NOC

NOC

NOC

NOC

NOC

NOC

NOC

Clearing House & Roaming Hub

NOC

NOC

Commercial Networks(s)

Network Core


One nationwide network concept

One Nationwide Network Concept

  • No public safety roaming on a nationwide network that deploys a single Network ID (PLMN)

    • Consistent user subscription fee regardless of user location based on nationwide agreement (TBD)

  • Upgrades nationally consistent

  • Public safety roaming only required onto commercial network(s)

    • A single agreement with a clearing house can be used versus multiple agreements in a network-of- networks approach


Npstc discusses current events in the public safety community

Option 2: One Nationwide Network Concept

Commercial Network(s)

Clearing House & Roaming Hub

Distributed Network Core


Network management

Network Management

The recurring costs to manage and refresh a network, over the long term, will be the largest cost component regardless of configuration. One Nationwide Network would be a much simpler configuration and will cost the least amount to manage, maintain, upgrade, etc.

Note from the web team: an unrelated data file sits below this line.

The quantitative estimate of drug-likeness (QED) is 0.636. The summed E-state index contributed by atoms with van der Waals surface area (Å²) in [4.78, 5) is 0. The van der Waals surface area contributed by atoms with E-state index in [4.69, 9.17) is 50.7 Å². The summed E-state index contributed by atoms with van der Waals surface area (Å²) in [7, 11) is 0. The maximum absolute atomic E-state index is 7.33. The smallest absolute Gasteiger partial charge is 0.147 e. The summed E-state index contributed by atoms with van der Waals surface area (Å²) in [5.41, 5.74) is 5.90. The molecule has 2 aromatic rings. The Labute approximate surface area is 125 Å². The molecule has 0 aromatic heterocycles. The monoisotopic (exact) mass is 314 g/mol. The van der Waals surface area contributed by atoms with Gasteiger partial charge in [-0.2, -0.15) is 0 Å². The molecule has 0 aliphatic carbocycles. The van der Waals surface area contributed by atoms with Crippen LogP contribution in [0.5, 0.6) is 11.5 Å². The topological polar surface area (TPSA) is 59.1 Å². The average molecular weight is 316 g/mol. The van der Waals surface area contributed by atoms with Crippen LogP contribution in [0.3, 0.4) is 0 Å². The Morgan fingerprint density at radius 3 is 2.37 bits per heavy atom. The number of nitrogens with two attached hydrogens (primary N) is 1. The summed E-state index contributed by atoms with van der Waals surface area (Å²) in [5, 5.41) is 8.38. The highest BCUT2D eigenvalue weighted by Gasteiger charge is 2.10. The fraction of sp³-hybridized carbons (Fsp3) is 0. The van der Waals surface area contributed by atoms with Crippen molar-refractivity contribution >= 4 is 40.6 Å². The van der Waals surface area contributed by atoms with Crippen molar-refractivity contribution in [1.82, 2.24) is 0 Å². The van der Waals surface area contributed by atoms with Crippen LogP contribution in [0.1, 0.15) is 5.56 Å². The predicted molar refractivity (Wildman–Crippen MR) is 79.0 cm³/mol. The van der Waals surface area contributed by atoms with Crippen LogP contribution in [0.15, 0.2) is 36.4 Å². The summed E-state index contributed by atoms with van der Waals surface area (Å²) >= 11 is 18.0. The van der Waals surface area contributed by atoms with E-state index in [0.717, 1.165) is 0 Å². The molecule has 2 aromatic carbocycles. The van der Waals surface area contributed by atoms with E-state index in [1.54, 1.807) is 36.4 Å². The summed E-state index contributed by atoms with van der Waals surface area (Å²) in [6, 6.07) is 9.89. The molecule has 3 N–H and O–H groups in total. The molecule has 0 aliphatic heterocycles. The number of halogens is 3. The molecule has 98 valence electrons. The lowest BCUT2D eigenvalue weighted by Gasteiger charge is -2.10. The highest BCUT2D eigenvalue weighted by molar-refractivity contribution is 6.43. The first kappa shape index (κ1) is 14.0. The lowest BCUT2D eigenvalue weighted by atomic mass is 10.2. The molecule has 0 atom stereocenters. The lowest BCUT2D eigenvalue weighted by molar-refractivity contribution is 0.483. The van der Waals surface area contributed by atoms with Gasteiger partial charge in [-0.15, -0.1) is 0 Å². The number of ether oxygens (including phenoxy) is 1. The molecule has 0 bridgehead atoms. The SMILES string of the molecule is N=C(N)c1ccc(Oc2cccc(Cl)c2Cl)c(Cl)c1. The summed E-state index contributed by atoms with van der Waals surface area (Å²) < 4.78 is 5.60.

In a network of networks approach, release upgrades would need to be coordinated and consistent funding among all the network operators to keep every LTE component at the same release level. This would slow the overall evolution of the nationwide network to match the slowest of the multiple network operators or if uncoordinated upgrades are made the features available will not be uniform across the nation and could cause operability and interoperability problems.


Priority on the network

Priority on the network

  • Must not forget that local officials are primarily concerned about priority access and Quality of Service (QOS) so they can manage local incidents

  • A process to manage priority levels for local incident management will need to be developed